Since I’ve started following what Vismajor does closely, I knew of his impending debut with teasers for his album Tourist. It features in-house cameos, but more than that, it boasts some powerful hip-hip-infused R&B and brillaint composition. It’s truly a debut all new artists strive for: honest, creative, cohesive, and unique. I almost put him on my list of best indie, but I felt with this debut, that wouldn’t have done him proper justice.
One thing I did notice about where our lists differ is the genre and type of artist. Your list is more idol group focused, where mine is more focused on solo artists, particularly those who tackle blues and R&B. I do have one idol group debut with Sol-T. But it begs the question, what captured you more about the groups you put above some of the artists on my list, which you say almost made your Top 5? For me, vocals and originality are key. More than that, it’s got to be music I haven’t heard much of coming from SK, music that sticks to me and has substance, or even better, both. All of the artists I chose do that for me. What does it for you?
Gaya: I think we have slightly different criteria because of our own personal tastes. I enjoyed covering last year’s Indie releases in our 2015 Mid-year and End-of-year reviews, but I am a pop fan at heart! For me, the most important factor was impression — that is, did this act do enough to make me remember them, and want to come back for more? I chose these five debuts because they are the ones that I remember the most vividly. From there, I used mainly music and visual elements (like styling, dance, etc). to determine my rankings.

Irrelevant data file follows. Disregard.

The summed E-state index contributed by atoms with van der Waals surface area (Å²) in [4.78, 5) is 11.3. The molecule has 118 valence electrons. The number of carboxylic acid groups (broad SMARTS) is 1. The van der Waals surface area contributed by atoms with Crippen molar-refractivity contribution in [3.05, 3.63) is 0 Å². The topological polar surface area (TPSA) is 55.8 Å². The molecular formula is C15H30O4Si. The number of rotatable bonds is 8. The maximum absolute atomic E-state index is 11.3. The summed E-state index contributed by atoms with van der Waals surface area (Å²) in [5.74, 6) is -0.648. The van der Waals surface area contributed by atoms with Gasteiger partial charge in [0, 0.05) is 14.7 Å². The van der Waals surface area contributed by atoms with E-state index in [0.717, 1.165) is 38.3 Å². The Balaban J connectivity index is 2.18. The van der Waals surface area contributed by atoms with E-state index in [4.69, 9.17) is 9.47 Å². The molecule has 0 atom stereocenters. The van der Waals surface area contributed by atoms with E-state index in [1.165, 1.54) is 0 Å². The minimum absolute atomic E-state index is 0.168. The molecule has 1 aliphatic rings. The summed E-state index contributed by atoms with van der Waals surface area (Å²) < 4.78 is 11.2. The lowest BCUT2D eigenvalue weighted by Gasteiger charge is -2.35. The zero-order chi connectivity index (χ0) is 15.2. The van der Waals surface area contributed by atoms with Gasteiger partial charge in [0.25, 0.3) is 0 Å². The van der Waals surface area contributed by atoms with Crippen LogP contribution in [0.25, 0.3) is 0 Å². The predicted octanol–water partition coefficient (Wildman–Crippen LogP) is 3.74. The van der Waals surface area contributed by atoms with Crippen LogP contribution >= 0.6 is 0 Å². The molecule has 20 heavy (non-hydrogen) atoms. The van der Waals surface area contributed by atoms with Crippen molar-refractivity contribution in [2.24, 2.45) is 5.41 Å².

BgA, Grace and Cocosori had both the aural and visual elements down, which is why they are the top 3 of my list. Grace’s mantra of “I’m fine thank you and you” is insanely catchy, and the MV for “I’m Fine” is a frenzy. It all feels like a big mess, but that’s because it’s meant to be: “I’m Fine” expresses a kind of frustration with oneself that I wholly empathise with. And there’s the fact that she wears a crown of lipstick at one point in the MV, a moment which may have cemented Grace as my new low-key style inspiration.